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Federal Agents Will Be 'Clearly Identified' In Kansas City, Mo., U.S. Attorney Says

Protesters walk down a street Friday in Kansas City, Mo. They were demanding police reforms and an end to Operation LeGend, which is deploying 200-plus federal law enforcement agents in the city.
Charlie Riedel
Protesters walk down a street Friday in Kansas City, Mo. They were demanding police reforms and an end to Operation LeGend, which is deploying 200-plus federal law enforcement agents in the city.

Updated at 10:37 p.m. ET

Federal agents operating in Kansas City, Mo., as part of a new push against violent crime will be identifiable and won't be roving the streets to make arrests, the local U.S. attorney said, responding to questions sparked by the controversial use of federal agents in U.S. cities.

"These agents won't be patrolling the streets," U.S. Attorney Timothy Garrison said in a statement to NPR. "When they are making arrests or executing warrants, these federal agents will be clearly identified by their agency's visible badges or insignia."

The presence of federal law enforcement agents has become a new flashpoint in national protests over racial injustice and police brutality. The dynamic is most prevalent in Portland, Ore., where local and state officials saidfederal forces are essentially occupying the city – and worsening, rather than de-escalating, clashes with protesters.

In Kansas City, Garrison said, "The only people federal agents will be removing from the street are those they arrest in the course of their investigations of violent crimes."

The federal prosecutor's remarks echo what he said last week when he said the enhanced federal presence "is not about suppressing protests."

As the U.S. attorney answered questions about the federal operation in Missouri, Kansas City Mayor Quinton Lucas on Monday joined the mayors of 14 other U.S. cities, including Seattle, Portland, Atlanta, Chicago and Washington, D.C., in calling on Attorney General William Barr to withdraw federal forces immediately and "agree to no further unilateral deployments in our cities."

"Unilaterally deploying these paramilitary-type forces into our cities is wholly inconsistent with our system of democracy and our most basic values," the mayors wrote in a letter to Barr and Chad Wolf, the acting secretary of Department of Homeland Security.

In a tweet about the letter, Lucas added that he was particularly concerned by "the involvement of unidentified Homeland Security forces." His comments echo many of the concerns and criticisms of federal operations in Portland, where agents have refused to identify themselves as they move against protesters in the streets.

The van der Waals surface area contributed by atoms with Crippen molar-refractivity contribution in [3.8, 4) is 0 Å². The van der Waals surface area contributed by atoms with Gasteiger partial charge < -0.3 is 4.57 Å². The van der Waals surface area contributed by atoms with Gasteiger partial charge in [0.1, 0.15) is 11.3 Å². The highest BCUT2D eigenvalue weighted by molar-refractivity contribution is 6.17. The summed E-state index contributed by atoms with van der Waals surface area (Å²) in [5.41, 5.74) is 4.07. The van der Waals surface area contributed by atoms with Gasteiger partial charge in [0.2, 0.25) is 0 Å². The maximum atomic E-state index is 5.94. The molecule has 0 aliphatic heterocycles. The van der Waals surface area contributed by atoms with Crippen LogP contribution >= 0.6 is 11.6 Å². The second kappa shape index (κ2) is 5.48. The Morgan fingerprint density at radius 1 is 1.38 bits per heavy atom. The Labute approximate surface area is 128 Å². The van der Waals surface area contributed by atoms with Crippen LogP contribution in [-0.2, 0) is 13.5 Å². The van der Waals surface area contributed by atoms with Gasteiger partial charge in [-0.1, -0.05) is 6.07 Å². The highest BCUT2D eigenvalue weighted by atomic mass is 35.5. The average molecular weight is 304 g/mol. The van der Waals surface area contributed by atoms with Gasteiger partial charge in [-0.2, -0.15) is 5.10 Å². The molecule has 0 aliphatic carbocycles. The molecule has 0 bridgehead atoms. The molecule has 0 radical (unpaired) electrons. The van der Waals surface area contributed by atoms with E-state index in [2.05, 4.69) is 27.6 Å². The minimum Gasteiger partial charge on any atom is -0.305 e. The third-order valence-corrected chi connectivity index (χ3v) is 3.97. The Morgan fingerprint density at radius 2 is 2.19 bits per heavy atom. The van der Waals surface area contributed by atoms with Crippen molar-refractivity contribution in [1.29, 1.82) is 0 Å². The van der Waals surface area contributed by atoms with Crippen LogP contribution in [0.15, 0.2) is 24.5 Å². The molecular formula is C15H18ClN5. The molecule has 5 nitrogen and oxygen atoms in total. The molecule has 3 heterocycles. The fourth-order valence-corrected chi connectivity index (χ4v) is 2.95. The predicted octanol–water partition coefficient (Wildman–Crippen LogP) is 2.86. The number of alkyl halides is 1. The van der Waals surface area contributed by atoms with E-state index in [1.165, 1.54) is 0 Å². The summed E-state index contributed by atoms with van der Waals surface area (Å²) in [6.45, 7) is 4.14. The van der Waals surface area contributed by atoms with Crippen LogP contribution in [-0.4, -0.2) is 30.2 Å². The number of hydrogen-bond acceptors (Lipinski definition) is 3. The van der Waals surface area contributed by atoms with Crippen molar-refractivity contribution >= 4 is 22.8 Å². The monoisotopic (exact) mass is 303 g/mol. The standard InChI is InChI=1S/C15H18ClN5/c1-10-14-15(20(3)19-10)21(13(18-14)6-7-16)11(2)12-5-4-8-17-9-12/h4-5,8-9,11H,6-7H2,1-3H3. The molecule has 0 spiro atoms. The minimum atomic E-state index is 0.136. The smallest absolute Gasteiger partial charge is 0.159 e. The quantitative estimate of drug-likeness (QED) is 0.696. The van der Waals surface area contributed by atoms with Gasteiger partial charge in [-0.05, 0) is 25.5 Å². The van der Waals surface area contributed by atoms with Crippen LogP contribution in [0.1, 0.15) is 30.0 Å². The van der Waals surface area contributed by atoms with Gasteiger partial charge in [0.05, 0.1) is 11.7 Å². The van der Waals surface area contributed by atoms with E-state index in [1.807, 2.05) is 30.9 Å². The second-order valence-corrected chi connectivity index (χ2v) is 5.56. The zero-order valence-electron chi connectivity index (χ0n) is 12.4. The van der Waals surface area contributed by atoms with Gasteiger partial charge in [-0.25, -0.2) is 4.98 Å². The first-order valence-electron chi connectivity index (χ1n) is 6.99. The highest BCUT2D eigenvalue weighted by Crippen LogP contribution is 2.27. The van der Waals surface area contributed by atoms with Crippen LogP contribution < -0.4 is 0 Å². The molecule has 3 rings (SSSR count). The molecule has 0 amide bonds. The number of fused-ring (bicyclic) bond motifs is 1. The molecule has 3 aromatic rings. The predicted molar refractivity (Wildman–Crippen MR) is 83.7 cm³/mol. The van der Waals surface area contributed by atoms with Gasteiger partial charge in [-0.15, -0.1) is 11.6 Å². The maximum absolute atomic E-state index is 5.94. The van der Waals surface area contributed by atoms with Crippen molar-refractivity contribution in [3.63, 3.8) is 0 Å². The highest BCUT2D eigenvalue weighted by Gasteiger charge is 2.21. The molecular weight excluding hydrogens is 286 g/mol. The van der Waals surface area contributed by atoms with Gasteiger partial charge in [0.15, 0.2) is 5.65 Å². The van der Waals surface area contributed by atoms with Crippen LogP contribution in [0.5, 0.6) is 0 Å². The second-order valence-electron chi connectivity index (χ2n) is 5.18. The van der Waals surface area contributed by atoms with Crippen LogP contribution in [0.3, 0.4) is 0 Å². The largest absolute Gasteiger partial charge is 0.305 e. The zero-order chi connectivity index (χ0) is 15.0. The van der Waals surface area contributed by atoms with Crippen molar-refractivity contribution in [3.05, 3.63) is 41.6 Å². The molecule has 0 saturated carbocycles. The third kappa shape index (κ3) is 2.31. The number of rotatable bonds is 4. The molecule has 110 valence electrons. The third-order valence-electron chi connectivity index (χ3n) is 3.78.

The Justice Department has said it will send more than 200 agents to Kansas City, forming what Barr has called a "surge" in force to fight a "surge in violent crime." The officers are coming from the FBI, U.S. Marshals Service and other agencies.

But the operation has sparked anger in Kansas City, where protesters gathered outside police headquarters to express their frustration over the weekend.

"We are dying because police keep killing us," one protester said in a speech Friday night, according to NPR member station KCUR. She added, "Stop blaming us for our own oppression. Stop promoting a false notion that policing is the answer to oppression."

At a joint news conference last week, both Lucas and Garrison had sought to downplay potential problems regarding the deployment of federal forces in Kansas City.

"This operation is not tanks in the streets," Lucas said at the time. "This operation is not a substitute patrol force." The goal he and Garrison both share, the mayor said, is to attain justice for victims of gun violence and make communities safer.

On Monday, the Justice Department reported its first arrest from the operation in Kansas City, that of a man who faces charges of illegally possessing firearms. He was arrested after being spotted driving a vehicle that had been reported stolen.

Copyright 2021 NPR. To see more, visit https://www.npr.org.

Bill Chappell is a writer and editor on the News Desk in the heart of NPR's newsroom in Washington, D.C.